In a nation so obsessed with the word “sorry,” it’s astonishing how difficult it can be to utter the nicety “thank you.” Mandy and I will be the first to admit our self-deprecating neuroses and have happily showcased this in some of our scenes, such as “Blind Date,” which includes a number of references to our thinking we are pieces of garbage. Taking compliments makes us feel awkward, which is fine because usually people just tell us they dislike the pitch of our voices and move on. Things changed, however, in the last couple of weeks during our Toronto Fringe run.
Mandy and I put a hell of a lot of work into Two Weird Ladies Bomb The Fringe. During the process, we often scrunched up our ever-furrowed brows, tensed our overly stressed shoulders and asked our crew, in voices whinier and pitchy-er than ever, “Guuuuyyyyysss – is our show even funny?” Despite two out of three of them answering “yes,” we doubted ourselves to the very end. When we started our writing process, we came to realize that our shared personal mantra was: “Mediocrity is failure, success is mediocrity and perfection is merely success.” A messed-up form of logic, perhaps, not unlike the new small-less Tim Hortons cup sizes, but to control freak perfectionists like ourselves we knew it would take a lot to make us happy with our final product.
We’re still too self-doubt-y to totally get it, but over the last couple of weeks so many wonderful friends and strangers have been approaching us with earnest looks and telling us how much they enjoyed our show. And having done many shows in our lives, we know the difference between a genuine compliment and an awkward “the costumes were unique. I have to go – bye!” Realizing the compliments we were getting – many from the press – were genuine usually left us uncomfortably twitching, a common side effect of Piece of Garbage Disorder, from which we both suffer. But we’re quite certain part of the discomfort we felt was just the sensation of our hearts (not our egos) growing three sizes a la Grinch. If we could hold hands with all of you and sing kindly songs around a tree to demonstrate our happiness, we would. Well, Mandy would. I fear the human touch.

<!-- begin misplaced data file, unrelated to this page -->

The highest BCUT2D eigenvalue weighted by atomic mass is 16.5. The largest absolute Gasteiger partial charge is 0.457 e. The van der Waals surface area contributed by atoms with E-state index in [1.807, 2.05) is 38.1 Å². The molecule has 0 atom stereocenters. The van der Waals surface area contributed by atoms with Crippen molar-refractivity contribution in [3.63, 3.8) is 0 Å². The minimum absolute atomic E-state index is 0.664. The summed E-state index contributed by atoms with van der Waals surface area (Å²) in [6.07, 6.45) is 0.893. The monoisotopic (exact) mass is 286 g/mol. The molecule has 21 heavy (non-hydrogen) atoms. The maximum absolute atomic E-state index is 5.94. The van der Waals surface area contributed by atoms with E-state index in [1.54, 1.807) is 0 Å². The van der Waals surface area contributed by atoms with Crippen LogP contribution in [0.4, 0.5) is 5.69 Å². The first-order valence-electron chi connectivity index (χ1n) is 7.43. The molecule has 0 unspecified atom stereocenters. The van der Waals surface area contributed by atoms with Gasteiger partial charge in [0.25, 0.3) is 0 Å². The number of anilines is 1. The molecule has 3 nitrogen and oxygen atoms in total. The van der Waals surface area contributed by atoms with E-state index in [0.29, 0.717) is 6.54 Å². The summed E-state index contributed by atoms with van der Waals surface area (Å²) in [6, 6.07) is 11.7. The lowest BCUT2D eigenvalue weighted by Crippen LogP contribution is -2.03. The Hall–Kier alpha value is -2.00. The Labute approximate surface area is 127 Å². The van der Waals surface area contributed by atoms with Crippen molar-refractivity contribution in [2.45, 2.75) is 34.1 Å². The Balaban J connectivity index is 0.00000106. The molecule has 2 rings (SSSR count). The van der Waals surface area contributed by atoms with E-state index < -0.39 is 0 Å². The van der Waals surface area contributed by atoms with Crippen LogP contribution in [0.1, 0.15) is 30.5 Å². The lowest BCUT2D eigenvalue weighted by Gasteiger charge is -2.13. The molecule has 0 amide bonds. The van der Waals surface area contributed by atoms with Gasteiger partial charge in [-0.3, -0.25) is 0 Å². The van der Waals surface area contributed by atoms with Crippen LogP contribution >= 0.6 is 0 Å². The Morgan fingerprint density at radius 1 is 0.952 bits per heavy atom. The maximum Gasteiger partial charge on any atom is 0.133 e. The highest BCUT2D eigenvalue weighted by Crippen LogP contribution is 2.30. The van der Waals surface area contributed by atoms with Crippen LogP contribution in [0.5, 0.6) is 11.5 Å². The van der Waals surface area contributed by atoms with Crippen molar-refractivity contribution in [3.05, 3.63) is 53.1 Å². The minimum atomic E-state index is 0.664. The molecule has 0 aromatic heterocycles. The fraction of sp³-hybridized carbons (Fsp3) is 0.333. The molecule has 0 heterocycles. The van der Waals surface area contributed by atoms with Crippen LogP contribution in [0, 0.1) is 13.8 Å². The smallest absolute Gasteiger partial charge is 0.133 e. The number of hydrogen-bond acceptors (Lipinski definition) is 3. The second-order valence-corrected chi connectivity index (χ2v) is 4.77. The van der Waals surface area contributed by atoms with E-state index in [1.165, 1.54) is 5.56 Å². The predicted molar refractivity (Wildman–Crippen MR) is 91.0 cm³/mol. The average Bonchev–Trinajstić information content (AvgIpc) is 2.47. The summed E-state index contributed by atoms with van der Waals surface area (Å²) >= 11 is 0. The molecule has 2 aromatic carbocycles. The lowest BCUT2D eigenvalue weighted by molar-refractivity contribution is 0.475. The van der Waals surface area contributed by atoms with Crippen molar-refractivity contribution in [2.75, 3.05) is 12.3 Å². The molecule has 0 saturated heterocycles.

We feel so honoured that so many people in Toronto spent their time and money supporting our show and that they made the effort to pass on kind words in person and online. We sort of do this comedy thing to avoid ever having to be sincere, but now seems like a good time to try that “real human emotion” thing most normal people do. So thank you. Thank you all SO MUCH for making two neurotic, paranoid ladies feel like perhaps we maybe did a sort of okay job at something.
I’m publishing this now while I’m feeling good. There’s still times for people to boo us off the stage in Hamilton.